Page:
May 21, 201912:15 PMOpen Mic
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What working in Mission Control taught me about product development
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4. Make your users real.
Mission Control fills many roles in manned spaceflight. Most critically, they’re a last line of defense against losing astronauts when things start to go south. Crew safety, vehicle health, mission success — in that priority order. Challenger and Columbia are the failures. My very first NASA group lead demonstrated on STS-51F that sometimes Mission Control does save the day (see point No. 2 above)! I also advised getting to know astronauts on a personal level. Encounter astronauts as real people, not just as names. Real people in space make Mission Control’s role tangibly immediate. Likewise, a critical part of creating amazing products is making truly compelling user personas to help us understand use cases. Know what they care about, what need they’ll satisfy as users of the product you’re developing, and why it’s important to do the job right. I never wanted to let the crew down. I never want to let the user of a product I help develop down either.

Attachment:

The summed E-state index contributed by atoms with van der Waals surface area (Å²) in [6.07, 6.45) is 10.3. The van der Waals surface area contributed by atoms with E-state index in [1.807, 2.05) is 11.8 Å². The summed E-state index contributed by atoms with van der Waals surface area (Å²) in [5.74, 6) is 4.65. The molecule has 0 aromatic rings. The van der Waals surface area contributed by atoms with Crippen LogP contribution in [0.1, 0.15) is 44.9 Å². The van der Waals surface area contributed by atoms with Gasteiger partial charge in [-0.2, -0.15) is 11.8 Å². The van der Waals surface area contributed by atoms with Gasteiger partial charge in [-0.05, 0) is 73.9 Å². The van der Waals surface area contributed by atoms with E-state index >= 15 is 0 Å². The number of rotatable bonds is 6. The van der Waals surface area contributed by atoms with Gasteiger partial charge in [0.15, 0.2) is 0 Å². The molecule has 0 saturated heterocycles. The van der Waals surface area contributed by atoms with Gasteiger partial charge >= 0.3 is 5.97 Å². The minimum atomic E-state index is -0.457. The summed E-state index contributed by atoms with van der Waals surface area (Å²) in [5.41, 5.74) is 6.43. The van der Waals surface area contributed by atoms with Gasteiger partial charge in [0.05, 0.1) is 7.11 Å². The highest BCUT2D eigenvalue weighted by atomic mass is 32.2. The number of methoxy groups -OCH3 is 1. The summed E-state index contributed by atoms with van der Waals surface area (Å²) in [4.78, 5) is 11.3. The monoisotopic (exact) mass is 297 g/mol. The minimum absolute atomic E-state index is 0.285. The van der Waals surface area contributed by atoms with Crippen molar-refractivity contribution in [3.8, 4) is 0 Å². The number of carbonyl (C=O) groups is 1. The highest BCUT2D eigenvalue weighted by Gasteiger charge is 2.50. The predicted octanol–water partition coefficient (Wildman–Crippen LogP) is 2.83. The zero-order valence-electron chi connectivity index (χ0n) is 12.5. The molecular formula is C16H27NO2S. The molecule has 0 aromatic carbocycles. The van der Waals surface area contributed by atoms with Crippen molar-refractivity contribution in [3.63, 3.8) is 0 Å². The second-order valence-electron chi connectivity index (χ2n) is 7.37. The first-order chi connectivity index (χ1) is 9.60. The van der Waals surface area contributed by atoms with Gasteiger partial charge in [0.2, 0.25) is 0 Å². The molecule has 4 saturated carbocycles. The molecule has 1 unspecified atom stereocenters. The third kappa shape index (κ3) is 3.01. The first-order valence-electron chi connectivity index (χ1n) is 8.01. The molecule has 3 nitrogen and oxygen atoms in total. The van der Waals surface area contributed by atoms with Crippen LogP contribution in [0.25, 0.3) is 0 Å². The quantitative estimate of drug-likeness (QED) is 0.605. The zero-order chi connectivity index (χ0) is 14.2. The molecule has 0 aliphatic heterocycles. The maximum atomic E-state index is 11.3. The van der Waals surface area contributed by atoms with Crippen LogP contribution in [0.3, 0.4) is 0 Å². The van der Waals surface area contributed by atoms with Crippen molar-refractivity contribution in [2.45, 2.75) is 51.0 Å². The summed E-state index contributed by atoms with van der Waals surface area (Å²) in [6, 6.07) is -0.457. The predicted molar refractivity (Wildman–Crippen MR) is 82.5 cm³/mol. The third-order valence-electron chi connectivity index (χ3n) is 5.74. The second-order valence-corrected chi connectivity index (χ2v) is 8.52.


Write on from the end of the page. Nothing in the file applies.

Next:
5. Observe, listen, learn — soak it up!
There’s no better way to prepare for the role of a flight controller than sitting inside Mission Control at your console, experiencing someone doing the job. It’s how the culture is passed along. Another bit of my advice was to find any excuse, even if it means sacrificing some nights and weekends, to spend time immersed with people managing the ISS for real. In product development, the equivalent is ethnography, and it rests alongside point No. 4 about understanding your user. Observe users trying to do the task that you hope your new product makes easier. Absorb their pain. Understand their joy when things go right and they’re successful. Get inside their heads, learn their culture, their motivations, and anything else that might help you design a better next product. Then apply what you’ve learned.
There was plenty of other advice in my note to the student, but these five points do a pretty decent job of highlighting the surprising ways that Mission Control — surely the best job in the world — prepared me to help my current colleagues create kick-ass products that I hope make the world a little better. No spaceships, no headsets, but I still get to love what I do.
I hope the student has a great co-op tour, learns a lot, makes lifelong friends, and then eventually gets a chance to certify and do the best job in the world — for real.
Steve Cantley is director of innovation and advanced research for bb7, a Madison-based comprehensive design and product development firm.
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